Should Citizens be Able to Report Traffic Violations?
7:57 AM PST on November 22, 2022
Every cell phone in every pocket in America could be transformed into a portable traffic camera, capable of issuing misbehaving motorists a ticket with little more than a few swipes on a touch screen.
It's a fantasy or nightmare, depending on whom you ask — and it's a hot topic now that the New York City Council is considering legislation that would deputize residents to flag cars blocking sidewalks, bike and bus lanes within a certain distance of schools and would pay the citizen traffic enforcer 25 percent of the fine, just they are currently paid for reporting idling violations.
The bill has prompted some advocates to call for cities across America to adopt similar policies — while others are cautioning against what they say would be a disaster for civil liberties with little safety benefit.
Advocates weren't the only ones wondering whether citizen traffic enforcement should become more widespread.
Amid the widespread coverage of the New York City proposal, a Silicon Valley company announced that it had been awarded a patent for a new app called SafeSense that would "collect, analyze, and verify user-generated traffic incident reports with artificial intelligence," in hopes of "scaling traffic enforcement significantly enough to change driver behavior." The app would theoretically help cities fine for parking and moving violations based on citizen footage, as well as automatically filtering out justifiable violations, like a driver temporarily entering the bike lane to make a legal turn.
It's not clear whether most cities could actually rely on artificial intelligence to expedite the ticketing process for citizen-submitted traffic incidents — footage from AI-equipped stationary traffic cameras generally still have to be reviewed by human officers — but proponents say the safety potential is worth overcoming those challenges. A citizen-led enforcement campaign, after all, could theoretically remove armed officers from the kind of routine traffic stops that too often escalate to violence, particularly for people of color; a cell phone, meanwhile, can be carried anywhere that traffic violence might take place, rather than the handful of traffic lights where cities an afford to install an automated enforcement camera.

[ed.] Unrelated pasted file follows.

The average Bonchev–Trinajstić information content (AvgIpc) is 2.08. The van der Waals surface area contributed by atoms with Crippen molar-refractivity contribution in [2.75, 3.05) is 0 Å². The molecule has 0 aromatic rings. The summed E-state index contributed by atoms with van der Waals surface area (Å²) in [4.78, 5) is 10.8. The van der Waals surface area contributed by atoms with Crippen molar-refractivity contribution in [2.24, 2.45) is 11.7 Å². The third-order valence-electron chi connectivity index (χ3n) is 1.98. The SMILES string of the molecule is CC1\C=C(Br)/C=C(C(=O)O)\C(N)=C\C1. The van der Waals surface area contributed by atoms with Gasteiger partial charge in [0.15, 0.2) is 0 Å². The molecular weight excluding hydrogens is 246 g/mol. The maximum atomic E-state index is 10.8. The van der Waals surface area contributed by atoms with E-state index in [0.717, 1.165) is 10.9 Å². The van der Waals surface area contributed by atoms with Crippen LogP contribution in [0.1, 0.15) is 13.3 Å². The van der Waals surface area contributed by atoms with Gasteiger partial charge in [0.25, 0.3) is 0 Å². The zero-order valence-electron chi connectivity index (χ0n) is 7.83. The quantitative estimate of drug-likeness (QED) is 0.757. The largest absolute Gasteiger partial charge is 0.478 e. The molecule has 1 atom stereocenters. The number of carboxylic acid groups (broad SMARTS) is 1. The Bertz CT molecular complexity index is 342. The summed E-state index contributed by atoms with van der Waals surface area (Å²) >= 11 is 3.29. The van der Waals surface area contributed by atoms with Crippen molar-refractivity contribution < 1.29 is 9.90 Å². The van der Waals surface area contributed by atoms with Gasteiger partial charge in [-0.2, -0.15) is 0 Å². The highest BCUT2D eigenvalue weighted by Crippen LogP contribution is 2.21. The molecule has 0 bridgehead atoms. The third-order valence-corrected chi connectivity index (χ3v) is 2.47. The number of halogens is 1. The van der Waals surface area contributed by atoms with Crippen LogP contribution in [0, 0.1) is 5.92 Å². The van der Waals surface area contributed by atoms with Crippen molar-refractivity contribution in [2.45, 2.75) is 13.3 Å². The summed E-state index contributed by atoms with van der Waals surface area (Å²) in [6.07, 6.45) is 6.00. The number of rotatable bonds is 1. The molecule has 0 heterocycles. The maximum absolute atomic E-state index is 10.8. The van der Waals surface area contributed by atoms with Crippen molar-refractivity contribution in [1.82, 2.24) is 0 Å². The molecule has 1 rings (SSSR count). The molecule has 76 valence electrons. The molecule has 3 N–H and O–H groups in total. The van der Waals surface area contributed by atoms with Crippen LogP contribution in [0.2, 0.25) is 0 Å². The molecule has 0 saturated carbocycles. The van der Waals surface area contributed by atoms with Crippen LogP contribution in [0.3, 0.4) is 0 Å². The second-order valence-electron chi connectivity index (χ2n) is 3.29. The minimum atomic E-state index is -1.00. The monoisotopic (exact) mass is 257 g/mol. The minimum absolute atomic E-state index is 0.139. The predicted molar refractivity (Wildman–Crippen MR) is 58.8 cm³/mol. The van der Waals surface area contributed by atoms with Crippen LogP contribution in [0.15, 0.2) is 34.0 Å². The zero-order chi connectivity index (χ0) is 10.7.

"As traffic patterns return to pre-pandemic levels, there is an enhanced need to enforce these laws, and crowdsourcing of violations is one tool that can be leveraged to do so," said Charley Territo of Hayden AI, which developed the app. "While there are very few cities that have launched these types of programs, knowing that there is technology available that can be used by citizens to do so will only help expedite the adoption of these types of policies. ... There’s no reason why, as long as the rules of due process are followed, that evidence should be treated any differently than the evidence captured by a law enforcement officer."
Critics of citizen enforcement, though, say that there's a big difference between the evidence captured by police and a photo snapped on a passerby's iPhone — even if that phone is equipped with advanced AI technology and a direct line to the cops.
For all the deeply valid criticism of officer-involved (and even some types of automated) traffic enforcement, cops are at least theoretically trained to do their jobs according to agreed-upon public standards, however broken those rules and that training might be. As Washington Post journalist Luz Lazo wrote in 2019, critics of a proposed D.C. law that would have deputized 80 regular citizens to issue parking citations warned that the program would "increase favoritism and discrimination in traffic crackdowns and hurt the impartiality generally associated with traffic enforcement," without creating an obvious way to hold a civilian citer accountable if, say, he chose to snap photos of speeding violations only committed by Black motorists.
Others argued that citizen-enforcers could themselves be endangered if the motorists they attempted to cite had guns, particularly if the person taking the photo wasn't wearing a uniform. If the civilian enforcer exercised his right to bear arms, meanwhile, that could easily lead to racist violence, too.